For the First Time, SpaceX Flies Used Rocket to ISS

A SpaceX Falcon 9 lifts off from SLC-40 to deliver cargo to the ISS on Dec. 15, 2017. Photo: SpaceX.

A SpaceX Falcon 9 lifts off from SLC-40 to deliver cargo to the ISS on Dec. 15, 2017. Photo: SpaceX.

SpaceX successfully completed its 13th cargo mission to the International Space Station (ISS) this afternoon. The launch marked the first time SpaceX used previously flown hardware — a Falcon 9 and Dragon capsule — to send cargo up to the ISS, signifying NASA’s confidence in the viability and reliability of its reusable launch vehicles.

Notably, the mission marked SpaceX’s long-awaited return to Cape Canaveral’s Space Launch Complex-40 since the company lost a Falcon 9 in a spectacular explosion last September. SpaceX has worked to rebuild and upgrade the launchpad throughout 2017, and during a call with reporters earlier this week, John Muratore, SpaceX’s SLC-40 director, said the refurbished pad now has a much longer operational lifetime of at least 10 to 20 years.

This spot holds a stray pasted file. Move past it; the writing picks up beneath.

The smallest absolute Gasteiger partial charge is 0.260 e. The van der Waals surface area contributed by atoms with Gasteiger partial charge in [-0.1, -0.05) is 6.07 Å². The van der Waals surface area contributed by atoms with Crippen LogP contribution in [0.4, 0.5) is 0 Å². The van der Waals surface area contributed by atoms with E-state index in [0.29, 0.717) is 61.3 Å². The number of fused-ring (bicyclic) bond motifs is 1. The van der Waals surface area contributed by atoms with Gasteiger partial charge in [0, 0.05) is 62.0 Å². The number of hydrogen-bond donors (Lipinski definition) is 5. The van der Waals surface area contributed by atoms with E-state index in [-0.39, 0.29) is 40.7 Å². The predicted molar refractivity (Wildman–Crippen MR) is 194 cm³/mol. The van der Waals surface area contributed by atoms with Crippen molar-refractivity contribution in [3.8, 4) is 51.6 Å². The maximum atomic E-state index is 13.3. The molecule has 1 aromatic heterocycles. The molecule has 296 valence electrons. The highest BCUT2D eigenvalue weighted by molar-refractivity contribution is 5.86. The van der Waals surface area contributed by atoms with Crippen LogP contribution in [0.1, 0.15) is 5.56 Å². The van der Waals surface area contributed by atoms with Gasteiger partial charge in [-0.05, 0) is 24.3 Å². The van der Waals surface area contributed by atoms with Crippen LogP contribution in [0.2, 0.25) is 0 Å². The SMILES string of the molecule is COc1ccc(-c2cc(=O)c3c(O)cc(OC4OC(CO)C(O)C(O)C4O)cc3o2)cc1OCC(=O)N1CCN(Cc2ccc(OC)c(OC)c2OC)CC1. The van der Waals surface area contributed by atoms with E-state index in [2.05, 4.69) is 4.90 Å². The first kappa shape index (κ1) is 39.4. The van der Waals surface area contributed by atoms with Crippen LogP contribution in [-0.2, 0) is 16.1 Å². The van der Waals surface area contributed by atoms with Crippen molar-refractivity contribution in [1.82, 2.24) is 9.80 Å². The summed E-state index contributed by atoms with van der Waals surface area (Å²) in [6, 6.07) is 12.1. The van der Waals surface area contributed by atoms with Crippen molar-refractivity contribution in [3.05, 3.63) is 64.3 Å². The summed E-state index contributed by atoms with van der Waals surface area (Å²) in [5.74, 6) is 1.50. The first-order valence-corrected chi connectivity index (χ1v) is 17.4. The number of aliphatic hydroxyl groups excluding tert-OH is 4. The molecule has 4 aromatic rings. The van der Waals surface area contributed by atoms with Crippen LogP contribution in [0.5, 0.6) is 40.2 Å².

After placing the Dragon capsule into orbit, SpaceX also successfully relanded the first stage booster, its 20th successful recovery thus far. The same booster was used to loft the Commercial Resupply Services (CRS-11) mission in June.

If all goes according to plan, ISS crew will rendezvous with the Dragon capsule on Sunday, SpaceX said.

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